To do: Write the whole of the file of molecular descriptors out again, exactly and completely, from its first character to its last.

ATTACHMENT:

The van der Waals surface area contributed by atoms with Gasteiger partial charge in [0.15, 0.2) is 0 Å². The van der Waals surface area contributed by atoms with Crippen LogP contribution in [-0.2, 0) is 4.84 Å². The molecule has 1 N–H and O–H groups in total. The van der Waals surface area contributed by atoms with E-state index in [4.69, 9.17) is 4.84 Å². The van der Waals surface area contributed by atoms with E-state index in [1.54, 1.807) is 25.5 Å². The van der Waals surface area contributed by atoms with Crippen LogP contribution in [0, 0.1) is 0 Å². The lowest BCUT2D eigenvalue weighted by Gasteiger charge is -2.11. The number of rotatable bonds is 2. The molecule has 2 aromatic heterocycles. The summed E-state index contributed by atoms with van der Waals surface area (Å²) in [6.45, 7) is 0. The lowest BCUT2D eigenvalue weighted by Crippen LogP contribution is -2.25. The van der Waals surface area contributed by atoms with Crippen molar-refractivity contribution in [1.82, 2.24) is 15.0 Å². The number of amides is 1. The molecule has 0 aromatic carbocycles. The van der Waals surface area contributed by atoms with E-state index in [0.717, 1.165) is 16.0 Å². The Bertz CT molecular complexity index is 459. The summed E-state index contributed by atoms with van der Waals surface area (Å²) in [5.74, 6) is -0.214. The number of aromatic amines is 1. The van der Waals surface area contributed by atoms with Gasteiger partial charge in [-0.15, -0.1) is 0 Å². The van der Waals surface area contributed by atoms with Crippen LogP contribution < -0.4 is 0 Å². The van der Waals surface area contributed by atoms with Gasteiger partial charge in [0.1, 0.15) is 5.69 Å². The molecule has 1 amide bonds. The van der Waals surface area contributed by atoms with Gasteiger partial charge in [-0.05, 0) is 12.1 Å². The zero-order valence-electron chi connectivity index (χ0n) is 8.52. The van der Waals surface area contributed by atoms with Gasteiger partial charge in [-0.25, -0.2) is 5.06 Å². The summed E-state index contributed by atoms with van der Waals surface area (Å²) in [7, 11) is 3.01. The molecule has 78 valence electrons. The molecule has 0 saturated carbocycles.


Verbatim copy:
The van der Waals surface area contributed by atoms with Gasteiger partial charge in [0.15, 0.2) is 0 Å². The van der Waals surface area contributed by atoms with Crippen LogP contribution in [-0.2, 0) is 4.84 Å². The molecule has 1 N–H and O–H groups in total. The van der Waals surface area contributed by atoms with E-state index in [4.69, 9.17) is 4.84 Å². The van der Waals surface area contributed by atoms with E-state index in [1.54, 1.807) is 25.5 Å². The van der Waals surface area contributed by atoms with Crippen LogP contribution in [0, 0.1) is 0 Å². The lowest BCUT2D eigenvalue weighted by Gasteiger charge is -2.11. The number of rotatable bonds is 2. The molecule has 2 aromatic heterocycles. The summed E-state index contributed by atoms with van der Waals surface area (Å²) in [6.45, 7) is 0. The lowest BCUT2D eigenvalue weighted by Crippen LogP contribution is -2.25. The van der Waals surface area contributed by atoms with Crippen molar-refractivity contribution in [1.82, 2.24) is 15.0 Å². The number of amides is 1. The molecule has 0 aromatic carbocycles. The van der Waals surface area contributed by atoms with E-state index in [0.717, 1.165) is 16.0 Å². The Bertz CT molecular complexity index is 459. The summed E-state index contributed by atoms with van der Waals surface area (Å²) in [5.74, 6) is -0.214. The number of aromatic amines is 1. The van der Waals surface area contributed by atoms with Gasteiger partial charge in [-0.15, -0.1) is 0 Å². The van der Waals surface area contributed by atoms with Crippen LogP contribution < -0.4 is 0 Å². The van der Waals surface area contributed by atoms with Gasteiger partial charge in [0.1, 0.15) is 5.69 Å². The molecule has 1 amide bonds. The van der Waals surface area contributed by atoms with Gasteiger partial charge in [-0.05, 0) is 12.1 Å². The zero-order valence-electron chi connectivity index (χ0n) is 8.52. The van der Waals surface area contributed by atoms with Gasteiger partial charge in [-0.25, -0.2) is 5.06 Å². The summed E-state index contributed by atoms with van der Waals surface area (Å²) in [7, 11) is 3.01. The molecule has 78 valence electrons. The molecule has 0 saturated carbocycles.